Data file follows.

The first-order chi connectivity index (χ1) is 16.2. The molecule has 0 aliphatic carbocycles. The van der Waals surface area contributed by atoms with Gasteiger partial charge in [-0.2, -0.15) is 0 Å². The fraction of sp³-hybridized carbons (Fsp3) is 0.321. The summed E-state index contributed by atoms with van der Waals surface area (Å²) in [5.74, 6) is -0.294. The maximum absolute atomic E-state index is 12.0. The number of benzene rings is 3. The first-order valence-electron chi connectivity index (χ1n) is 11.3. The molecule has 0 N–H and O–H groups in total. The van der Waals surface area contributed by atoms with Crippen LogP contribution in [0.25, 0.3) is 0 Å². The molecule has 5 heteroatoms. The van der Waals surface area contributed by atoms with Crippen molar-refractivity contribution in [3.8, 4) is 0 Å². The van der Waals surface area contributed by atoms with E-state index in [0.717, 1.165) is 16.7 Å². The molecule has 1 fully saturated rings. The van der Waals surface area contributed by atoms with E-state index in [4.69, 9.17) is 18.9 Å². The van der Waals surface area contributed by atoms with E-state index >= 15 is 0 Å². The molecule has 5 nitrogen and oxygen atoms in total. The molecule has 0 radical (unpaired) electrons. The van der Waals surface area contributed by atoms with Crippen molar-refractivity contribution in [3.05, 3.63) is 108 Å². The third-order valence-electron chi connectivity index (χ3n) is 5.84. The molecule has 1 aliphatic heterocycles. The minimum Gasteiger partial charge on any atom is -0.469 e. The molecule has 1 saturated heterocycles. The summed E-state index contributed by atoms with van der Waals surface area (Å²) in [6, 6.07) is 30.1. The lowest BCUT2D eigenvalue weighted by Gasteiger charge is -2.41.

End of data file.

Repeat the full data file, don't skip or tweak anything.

The first-order chi connectivity index (χ1) is 16.2. The molecule has 0 aliphatic carbocycles. The van der Waals surface area contributed by atoms with Gasteiger partial charge in [-0.2, -0.15) is 0 Å². The fraction of sp³-hybridized carbons (Fsp3) is 0.321. The summed E-state index contributed by atoms with van der Waals surface area (Å²) in [5.74, 6) is -0.294. The maximum absolute atomic E-state index is 12.0. The number of benzene rings is 3. The first-order valence-electron chi connectivity index (χ1n) is 11.3. The molecule has 0 N–H and O–H groups in total. The van der Waals surface area contributed by atoms with Crippen LogP contribution in [0.25, 0.3) is 0 Å². The molecule has 5 heteroatoms. The van der Waals surface area contributed by atoms with Crippen molar-refractivity contribution in [3.8, 4) is 0 Å². The van der Waals surface area contributed by atoms with E-state index in [0.717, 1.165) is 16.7 Å². The molecule has 1 fully saturated rings. The van der Waals surface area contributed by atoms with E-state index in [4.69, 9.17) is 18.9 Å². The van der Waals surface area contributed by atoms with E-state index >= 15 is 0 Å². The molecule has 5 nitrogen and oxygen atoms in total. The molecule has 0 radical (unpaired) electrons. The van der Waals surface area contributed by atoms with Crippen molar-refractivity contribution in [3.05, 3.63) is 108 Å². The third-order valence-electron chi connectivity index (χ3n) is 5.84. The molecule has 1 aliphatic heterocycles. The minimum Gasteiger partial charge on any atom is -0.469 e. The molecule has 1 saturated heterocycles. The summed E-state index contributed by atoms with van der Waals surface area (Å²) in [6, 6.07) is 30.1. The lowest BCUT2D eigenvalue weighted by Gasteiger charge is -2.41.